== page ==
Working with Offshore Partners Requires CIO Oversight

Co-sourcing, which draws on both the vendor’s specialized technical knowledge and the client’s deep business knowledge, succeeds only when both parties have strong capabilities and the relationship is set up so that those capabilities can mesh for the greater good.

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A major risk with co-sourcing alliances, according to Ross, is an imbalance of inputs between client and vendor. If a CIO relies too much on the outsourcer’s technical prowess, his staff may lack the knowledge to use the applications effectively. Conversely, if a vendor spends too much effort imparting its software development or project knowledge to the client, it could, in essence, share itself right out of a contract.

That Side’s Yours and This Side’s Mine

The mechanism for co-sourcing success—a true sense of partnership—can also be its downfall. Boundaries between the two sides can become blurred. It’s often difficult to tell exactly what the client is contributing and what the vendor is providing, says Ross, and that can lead to problems. CIOs who succeed at these relationships seek to define the separate contributions of client and vendor—even down to individual responsibilities—without detracting from the collaborative nature of co-sourcing.

Omgeo, a software provider for the securities trading industry, began co-sourcing with Indian company Patni last year. The arrangement has worked so well that Omgeo Managing Director Michael Agnew refers to Patni as "the development, QA and testing unit" of Omgeo. Yet he has been careful to specify who does what. "It’s part of our project charter process to set and write up all roles and responsibilities up front," says Agnew. "We understand what all the accountabilities are by function, by project and by individual." But simply saying who’s responsible for what isn’t enough. "The lesson I’ve learned with any partner is that being very formal in the communication process and setting expectations clearly up front is paramount to success," says Agnew. "All throughout the project lifecycle, it should be clear who’s handling what."

At the highest level, there’s an Omgeo global sourcing director who oversees all outsourcing and monitors all metrics from cost to performance to headcount. There are also Omgeo project managers who direct development teams and work with the vendor’s project manager. Three Omgeo managers are responsible for working with Patni’s quality assurance team in Mumbai. And most importantly, there’s the Omgeo program manager for Patni who deals directly with Patni’s equally important relationship manager for Omgeo.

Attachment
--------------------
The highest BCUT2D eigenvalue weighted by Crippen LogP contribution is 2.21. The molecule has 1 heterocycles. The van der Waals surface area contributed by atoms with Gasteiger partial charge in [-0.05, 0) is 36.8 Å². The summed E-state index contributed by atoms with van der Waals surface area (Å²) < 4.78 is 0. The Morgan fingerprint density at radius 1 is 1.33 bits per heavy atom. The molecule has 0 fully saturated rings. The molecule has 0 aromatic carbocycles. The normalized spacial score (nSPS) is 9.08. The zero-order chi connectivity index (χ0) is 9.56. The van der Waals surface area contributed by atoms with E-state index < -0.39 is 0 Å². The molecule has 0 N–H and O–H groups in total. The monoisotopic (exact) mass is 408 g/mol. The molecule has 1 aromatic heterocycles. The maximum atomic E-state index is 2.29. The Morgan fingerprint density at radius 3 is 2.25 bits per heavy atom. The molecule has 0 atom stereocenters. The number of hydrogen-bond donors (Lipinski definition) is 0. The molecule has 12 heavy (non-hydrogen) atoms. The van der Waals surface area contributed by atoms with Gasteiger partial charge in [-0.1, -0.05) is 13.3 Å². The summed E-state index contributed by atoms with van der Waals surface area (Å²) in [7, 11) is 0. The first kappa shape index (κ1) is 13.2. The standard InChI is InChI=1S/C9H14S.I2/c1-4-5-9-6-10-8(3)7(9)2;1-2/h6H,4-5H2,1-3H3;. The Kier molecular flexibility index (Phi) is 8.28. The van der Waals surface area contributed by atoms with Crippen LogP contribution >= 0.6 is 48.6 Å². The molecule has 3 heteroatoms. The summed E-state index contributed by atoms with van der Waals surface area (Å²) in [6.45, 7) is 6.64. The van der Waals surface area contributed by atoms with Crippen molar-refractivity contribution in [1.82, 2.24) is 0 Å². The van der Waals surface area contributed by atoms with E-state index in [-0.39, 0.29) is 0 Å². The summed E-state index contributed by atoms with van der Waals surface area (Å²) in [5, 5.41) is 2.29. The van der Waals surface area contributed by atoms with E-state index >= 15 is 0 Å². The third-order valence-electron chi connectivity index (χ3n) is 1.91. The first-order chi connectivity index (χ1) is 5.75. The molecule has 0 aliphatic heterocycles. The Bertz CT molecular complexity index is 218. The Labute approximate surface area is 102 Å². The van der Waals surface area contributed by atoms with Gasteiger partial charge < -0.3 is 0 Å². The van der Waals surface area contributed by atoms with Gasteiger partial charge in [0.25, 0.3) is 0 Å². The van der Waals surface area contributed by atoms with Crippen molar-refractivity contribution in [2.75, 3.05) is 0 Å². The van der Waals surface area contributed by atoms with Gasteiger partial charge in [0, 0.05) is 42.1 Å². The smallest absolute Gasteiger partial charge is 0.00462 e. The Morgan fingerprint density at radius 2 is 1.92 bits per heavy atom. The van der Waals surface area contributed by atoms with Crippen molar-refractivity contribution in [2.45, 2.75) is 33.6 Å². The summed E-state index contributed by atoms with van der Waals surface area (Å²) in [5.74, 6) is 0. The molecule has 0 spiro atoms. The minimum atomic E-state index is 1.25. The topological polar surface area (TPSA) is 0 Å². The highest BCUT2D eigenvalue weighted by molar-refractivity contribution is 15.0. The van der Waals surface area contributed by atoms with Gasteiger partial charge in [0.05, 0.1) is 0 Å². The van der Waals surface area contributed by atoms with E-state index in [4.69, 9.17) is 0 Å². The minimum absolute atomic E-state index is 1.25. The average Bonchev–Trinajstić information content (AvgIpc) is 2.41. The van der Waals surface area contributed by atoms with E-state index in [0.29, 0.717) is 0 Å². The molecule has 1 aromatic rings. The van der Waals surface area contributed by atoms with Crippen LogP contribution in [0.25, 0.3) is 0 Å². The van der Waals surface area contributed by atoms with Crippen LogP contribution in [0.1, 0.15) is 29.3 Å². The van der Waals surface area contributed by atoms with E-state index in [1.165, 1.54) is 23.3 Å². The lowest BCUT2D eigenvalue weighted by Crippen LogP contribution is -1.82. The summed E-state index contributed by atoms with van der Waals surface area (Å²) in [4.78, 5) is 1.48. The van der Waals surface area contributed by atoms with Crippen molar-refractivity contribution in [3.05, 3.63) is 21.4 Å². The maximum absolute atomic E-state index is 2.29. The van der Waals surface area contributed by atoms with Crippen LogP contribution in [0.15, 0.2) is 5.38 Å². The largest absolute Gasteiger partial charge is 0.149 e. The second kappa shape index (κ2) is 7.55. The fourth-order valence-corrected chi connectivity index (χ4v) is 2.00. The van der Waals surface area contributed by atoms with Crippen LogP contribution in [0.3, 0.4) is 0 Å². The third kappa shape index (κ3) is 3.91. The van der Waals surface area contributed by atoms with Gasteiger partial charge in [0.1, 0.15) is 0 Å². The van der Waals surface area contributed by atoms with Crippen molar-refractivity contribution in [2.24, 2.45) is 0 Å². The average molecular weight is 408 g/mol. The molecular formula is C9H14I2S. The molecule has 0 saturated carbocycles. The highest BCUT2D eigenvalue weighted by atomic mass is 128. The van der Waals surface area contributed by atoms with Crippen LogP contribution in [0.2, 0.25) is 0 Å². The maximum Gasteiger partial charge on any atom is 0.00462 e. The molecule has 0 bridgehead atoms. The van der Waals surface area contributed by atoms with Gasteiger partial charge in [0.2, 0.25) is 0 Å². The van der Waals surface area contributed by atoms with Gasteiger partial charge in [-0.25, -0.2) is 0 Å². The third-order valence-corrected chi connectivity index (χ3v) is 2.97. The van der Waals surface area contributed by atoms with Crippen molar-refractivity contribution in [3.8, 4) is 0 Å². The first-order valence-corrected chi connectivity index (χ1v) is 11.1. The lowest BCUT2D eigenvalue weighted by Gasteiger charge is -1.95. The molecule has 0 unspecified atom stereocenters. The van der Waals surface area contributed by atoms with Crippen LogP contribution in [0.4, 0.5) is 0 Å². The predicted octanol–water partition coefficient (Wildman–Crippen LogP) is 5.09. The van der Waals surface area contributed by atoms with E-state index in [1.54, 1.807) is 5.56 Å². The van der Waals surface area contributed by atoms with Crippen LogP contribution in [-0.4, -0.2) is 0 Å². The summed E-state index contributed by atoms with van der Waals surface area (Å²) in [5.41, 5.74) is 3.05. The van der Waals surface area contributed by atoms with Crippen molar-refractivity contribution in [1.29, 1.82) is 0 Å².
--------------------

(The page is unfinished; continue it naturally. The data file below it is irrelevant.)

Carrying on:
Mary Lacity, professor of information systems at the University of Missouri, says having the right people in the relationship management roles is a make-or-break proposition for a co-sourcing alliance. "If you get the two primary point people right—the alliance managers for customer and supplier—you’ll be fine," she says. "It’s hard to find the right people. But if those two people can be completely frank, be completely honest about the people in their own organization rather than necessarily protect them, and even share financial information—’This is what my margins are, and this is what I can do’—then it works."

How to Measure Success and Sustain Value

Certainly, a successful co-sourcing project is one that comes in on time and on budget and works well. But evaluating a co-sourcing relationship goes deeper than that.

For State Street’s Cristoforo, project milestones are just the tip of the iceberg; a bigger issue is whether his co-sourcing arrangement can be sustained over the long haul. If specific issues arise during a project—say, problems with coding or processes—that’s a signal to Cristoforo that a deeper problem could be lying underneath. "It really doesn’t matter if you’re making deliverables if you don’t have sustainability," he says. For Cristoforo, success in this kind of partnership can be measured only over a long period of time: "We’ve been working with Zhejiang close to five years. We’ve been with them as they’ve grown from 15 people supporting us to 300 people. They’ve proven they can handle all kinds of work, from high fidelity to low fidelity. We have many different development communities at State Street, and Zhejiang is now integrated with most of them." These are all mounting signs of success for Cristoforo.

Back at TMA, Delman compares his co-sourcing alliance with Cordiant to another solid relationship he has. "I view it as a marriage. When something’s really wrong, it’s obvious. But when things are going well, you don’t usually notice it. Sure, some days it’s my birthday. And some days my daughter brings home a C to us. But normally things are pretty much like they were the day before," Delman says. "It’s the same way with my co-sourcing relationship. Sometimes I’m delightfully surprised. Sometimes I’m a little annoyed because I don’t understand why some things take so long when others happen faster. But there’s a certain rhythm to the relationship that I’m used to that tells me things are moving along."

Copyright © 2005 IDG Communications, Inc.

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